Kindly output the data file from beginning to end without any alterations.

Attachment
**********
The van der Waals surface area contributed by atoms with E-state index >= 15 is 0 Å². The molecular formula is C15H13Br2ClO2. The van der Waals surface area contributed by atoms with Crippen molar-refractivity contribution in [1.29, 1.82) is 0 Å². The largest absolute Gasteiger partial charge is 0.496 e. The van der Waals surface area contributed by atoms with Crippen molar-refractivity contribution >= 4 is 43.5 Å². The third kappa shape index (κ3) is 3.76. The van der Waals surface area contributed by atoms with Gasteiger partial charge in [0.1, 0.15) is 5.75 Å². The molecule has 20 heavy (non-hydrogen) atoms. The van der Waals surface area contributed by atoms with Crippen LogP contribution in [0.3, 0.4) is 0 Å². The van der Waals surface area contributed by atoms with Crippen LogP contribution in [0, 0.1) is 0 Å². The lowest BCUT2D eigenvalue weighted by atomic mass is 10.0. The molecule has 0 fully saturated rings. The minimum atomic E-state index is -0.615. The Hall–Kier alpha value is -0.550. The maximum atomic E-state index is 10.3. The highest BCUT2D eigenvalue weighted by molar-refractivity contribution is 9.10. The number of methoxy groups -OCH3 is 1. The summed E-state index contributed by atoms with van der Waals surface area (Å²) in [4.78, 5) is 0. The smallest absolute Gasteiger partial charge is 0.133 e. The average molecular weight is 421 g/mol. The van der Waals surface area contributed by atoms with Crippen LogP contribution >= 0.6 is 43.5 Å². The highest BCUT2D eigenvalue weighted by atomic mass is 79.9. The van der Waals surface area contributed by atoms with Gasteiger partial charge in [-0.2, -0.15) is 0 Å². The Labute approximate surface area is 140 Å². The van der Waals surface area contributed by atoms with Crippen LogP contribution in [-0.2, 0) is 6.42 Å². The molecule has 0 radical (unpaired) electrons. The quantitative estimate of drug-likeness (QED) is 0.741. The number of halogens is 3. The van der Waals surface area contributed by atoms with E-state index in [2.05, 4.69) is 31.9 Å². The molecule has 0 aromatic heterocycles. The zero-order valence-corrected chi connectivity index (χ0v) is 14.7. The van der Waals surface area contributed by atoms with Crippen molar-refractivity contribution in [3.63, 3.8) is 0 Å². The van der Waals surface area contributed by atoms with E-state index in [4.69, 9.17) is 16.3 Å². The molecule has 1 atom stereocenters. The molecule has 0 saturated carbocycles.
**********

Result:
The van der Waals surface area contributed by atoms with E-state index >= 15 is 0 Å². The molecular formula is C15H13Br2ClO2. The van der Waals surface area contributed by atoms with Crippen molar-refractivity contribution in [1.29, 1.82) is 0 Å². The largest absolute Gasteiger partial charge is 0.496 e. The van der Waals surface area contributed by atoms with Crippen molar-refractivity contribution >= 4 is 43.5 Å². The third kappa shape index (κ3) is 3.76. The van der Waals surface area contributed by atoms with Gasteiger partial charge in [0.1, 0.15) is 5.75 Å². The molecule has 20 heavy (non-hydrogen) atoms. The van der Waals surface area contributed by atoms with Crippen LogP contribution in [0.3, 0.4) is 0 Å². The van der Waals surface area contributed by atoms with Crippen LogP contribution in [0, 0.1) is 0 Å². The lowest BCUT2D eigenvalue weighted by atomic mass is 10.0. The molecule has 0 fully saturated rings. The minimum atomic E-state index is -0.615. The Hall–Kier alpha value is -0.550. The maximum atomic E-state index is 10.3. The highest BCUT2D eigenvalue weighted by molar-refractivity contribution is 9.10. The number of methoxy groups -OCH3 is 1. The summed E-state index contributed by atoms with van der Waals surface area (Å²) in [4.78, 5) is 0. The smallest absolute Gasteiger partial charge is 0.133 e. The average molecular weight is 421 g/mol. The van der Waals surface area contributed by atoms with Crippen LogP contribution >= 0.6 is 43.5 Å². The highest BCUT2D eigenvalue weighted by atomic mass is 79.9. The van der Waals surface area contributed by atoms with Gasteiger partial charge in [-0.2, -0.15) is 0 Å². The Labute approximate surface area is 140 Å². The van der Waals surface area contributed by atoms with Crippen LogP contribution in [-0.2, 0) is 6.42 Å². The molecule has 0 radical (unpaired) electrons. The quantitative estimate of drug-likeness (QED) is 0.741. The number of halogens is 3. The van der Waals surface area contributed by atoms with E-state index in [2.05, 4.69) is 31.9 Å². The molecule has 0 aromatic heterocycles. The zero-order valence-corrected chi connectivity index (χ0v) is 14.7. The van der Waals surface area contributed by atoms with Crippen molar-refractivity contribution in [3.63, 3.8) is 0 Å². The van der Waals surface area contributed by atoms with E-state index in [4.69, 9.17) is 16.3 Å². The molecule has 1 atom stereocenters. The molecule has 0 saturated carbocycles.